African American History comes to Elder
Library of Congress

African American History comes to Elder

An interview with teacher Mr. Jungkunz

Elder High School offers a wide-range of classes and electives, from tech-life where students build houses to physics where students explore the rules of the universe. There’s almost something for everyone, so when I learned that Elder was adding a new history course, I wondered what it could possibly be; I thought we already had it all!

This new class, being added next year, is African American History, taught by Mr. Andrew Jungkunz. I had the opportunity to speak with Mr. Jungkunz about the class to learn more about the specifics of the new course and how it fits at Elder.

“African American History is essentially a more in-depth course on African American’s impact on this country,” Mr. Jungkunz said.

The course will cover what slavery was like in Africa, the slave trade, and Antebellum slavery, he said, as well as Africans Americans’ roles in the American Revolution, Civil War, and many other major American-involved wars. Students in the class will also study the Jim Crowe time period and segregation prompting the Civil Rights Movement.

“We will start roughly in the 14oo and 1500s in Africa,” Mr. Jungkunz said when asked what point in history the class begins, “as for the American History portion of the class, we will start at about the 1600s and 1700s during the founding of the United States.”

While Mr. Jungkunz was describing some of the many topics that his class will go over, I recognized that his knowledge was seriously impressive, showing his passion for the subject.

Anti-slavery crusader Harriet Tubman is seen in a picture from the Library of Congress taken photographer H.B. Lindsley between 1860 and 1870. (REUTERS)

“I taught African American History for 17 years at Colerain,” Mr. Jungkunz said, “and while I was attending UC, I took all three African American History courses that were available at the time.”

Knowing that future Elder students taking this class will have the opportunity to learn from such an experienced, knowledgeable teacher is just another thing to be grateful for at Elder. And with the school growing in diversity every year, this new class will fit perfectly into the schedule.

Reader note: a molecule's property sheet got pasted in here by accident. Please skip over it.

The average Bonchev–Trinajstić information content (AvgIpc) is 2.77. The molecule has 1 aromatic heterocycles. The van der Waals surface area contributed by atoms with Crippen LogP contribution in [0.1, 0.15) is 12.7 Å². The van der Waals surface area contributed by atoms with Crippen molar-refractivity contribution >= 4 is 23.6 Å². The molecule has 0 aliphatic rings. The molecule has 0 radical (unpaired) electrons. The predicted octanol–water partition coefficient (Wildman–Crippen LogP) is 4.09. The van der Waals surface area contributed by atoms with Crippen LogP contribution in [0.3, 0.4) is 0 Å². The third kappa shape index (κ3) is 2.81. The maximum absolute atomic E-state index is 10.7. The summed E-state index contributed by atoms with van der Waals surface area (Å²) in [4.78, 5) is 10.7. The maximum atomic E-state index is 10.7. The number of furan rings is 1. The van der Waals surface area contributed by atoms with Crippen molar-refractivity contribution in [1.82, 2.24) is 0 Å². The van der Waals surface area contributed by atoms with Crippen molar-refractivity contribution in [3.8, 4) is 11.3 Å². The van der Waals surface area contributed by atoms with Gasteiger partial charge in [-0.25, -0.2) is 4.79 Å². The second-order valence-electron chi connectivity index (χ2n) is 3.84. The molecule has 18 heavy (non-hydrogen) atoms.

“I love the subject,” Mr. Jungkunz said, “its an opportunity for another elective, something that maybe a lot of people will be interested in.”

For students wishing to pursue a major in history, he said, theirs information in this class that you won’t get in any other American History Classes.

Matin Luther King Jr. depicted giving a speech in Washington DC

“I honestly think its a class that everyone should take,” he said, “because no matter who you are, what your background is, there is something to learn from that part of history.”

Mr. Jungkunz is making the class available to all levels of students and only a semester long so that as many students as possible have the opportunity to take it.

“We get to talk about things that aren’t normally talked about in a regular American History class,” he said, “getting to see their reactions, a lot like mine was when I was in college, like ‘why have I not learned any of this before.'”


In recent years, the amount of African American History courses has sky-rocketed, and it is wonderful that the course is coming to Elder. I hope that as many students as possible take advantage of this great opportunity to experience and learn about the sacrifice, suffering, and success that African Americans have endured and accomplished in this country.



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